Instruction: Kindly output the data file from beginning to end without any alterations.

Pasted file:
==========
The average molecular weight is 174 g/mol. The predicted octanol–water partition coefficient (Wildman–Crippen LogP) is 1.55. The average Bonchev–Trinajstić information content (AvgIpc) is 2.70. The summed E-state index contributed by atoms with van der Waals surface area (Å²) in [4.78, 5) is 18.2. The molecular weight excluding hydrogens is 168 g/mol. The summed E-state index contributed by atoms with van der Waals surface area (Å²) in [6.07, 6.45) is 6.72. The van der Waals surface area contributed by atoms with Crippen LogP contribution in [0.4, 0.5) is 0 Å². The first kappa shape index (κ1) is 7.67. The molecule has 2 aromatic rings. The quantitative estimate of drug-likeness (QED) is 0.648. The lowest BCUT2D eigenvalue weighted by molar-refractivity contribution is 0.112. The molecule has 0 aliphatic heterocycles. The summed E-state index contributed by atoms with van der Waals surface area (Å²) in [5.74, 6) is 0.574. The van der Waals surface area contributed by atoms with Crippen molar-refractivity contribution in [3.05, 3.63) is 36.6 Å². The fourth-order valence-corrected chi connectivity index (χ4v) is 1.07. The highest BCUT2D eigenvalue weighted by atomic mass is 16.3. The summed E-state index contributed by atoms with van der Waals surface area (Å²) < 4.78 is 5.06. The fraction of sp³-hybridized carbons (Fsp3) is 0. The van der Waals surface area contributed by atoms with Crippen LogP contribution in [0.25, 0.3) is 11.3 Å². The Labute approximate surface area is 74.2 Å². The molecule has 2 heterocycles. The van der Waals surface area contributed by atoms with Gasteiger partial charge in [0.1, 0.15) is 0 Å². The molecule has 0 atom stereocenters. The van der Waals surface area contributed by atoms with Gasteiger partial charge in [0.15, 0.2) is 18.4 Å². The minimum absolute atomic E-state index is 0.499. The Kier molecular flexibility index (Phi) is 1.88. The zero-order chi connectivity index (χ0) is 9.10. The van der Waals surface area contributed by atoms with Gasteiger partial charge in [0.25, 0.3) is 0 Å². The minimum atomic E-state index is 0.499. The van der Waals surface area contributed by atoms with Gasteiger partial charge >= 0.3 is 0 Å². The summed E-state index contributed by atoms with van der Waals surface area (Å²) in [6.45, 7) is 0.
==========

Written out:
The average molecular weight is 174 g/mol. The predicted octanol–water partition coefficient (Wildman–Crippen LogP) is 1.55. The average Bonchev–Trinajstić information content (AvgIpc) is 2.70. The summed E-state index contributed by atoms with van der Waals surface area (Å²) in [4.78, 5) is 18.2. The molecular weight excluding hydrogens is 168 g/mol. The summed E-state index contributed by atoms with van der Waals surface area (Å²) in [6.07, 6.45) is 6.72. The van der Waals surface area contributed by atoms with Crippen LogP contribution in [0.4, 0.5) is 0 Å². The first kappa shape index (κ1) is 7.67. The molecule has 2 aromatic rings. The quantitative estimate of drug-likeness (QED) is 0.648. The lowest BCUT2D eigenvalue weighted by molar-refractivity contribution is 0.112. The molecule has 0 aliphatic heterocycles. The summed E-state index contributed by atoms with van der Waals surface area (Å²) in [5.74, 6) is 0.574. The van der Waals surface area contributed by atoms with Crippen molar-refractivity contribution in [3.05, 3.63) is 36.6 Å². The fourth-order valence-corrected chi connectivity index (χ4v) is 1.07. The highest BCUT2D eigenvalue weighted by atomic mass is 16.3. The summed E-state index contributed by atoms with van der Waals surface area (Å²) < 4.78 is 5.06. The fraction of sp³-hybridized carbons (Fsp3) is 0. The van der Waals surface area contributed by atoms with Crippen LogP contribution in [0.25, 0.3) is 11.3 Å². The Labute approximate surface area is 74.2 Å². The molecule has 2 heterocycles. The van der Waals surface area contributed by atoms with Gasteiger partial charge in [0.1, 0.15) is 0 Å². The molecule has 0 atom stereocenters. The van der Waals surface area contributed by atoms with Gasteiger partial charge in [0.15, 0.2) is 18.4 Å². The minimum absolute atomic E-state index is 0.499. The Kier molecular flexibility index (Phi) is 1.88. The zero-order chi connectivity index (χ0) is 9.10. The van der Waals surface area contributed by atoms with Gasteiger partial charge in [0.25, 0.3) is 0 Å². The minimum atomic E-state index is 0.499. The van der Waals surface area contributed by atoms with Gasteiger partial charge >= 0.3 is 0 Å². The summed E-state index contributed by atoms with van der Waals surface area (Å²) in [6.45, 7) is 0.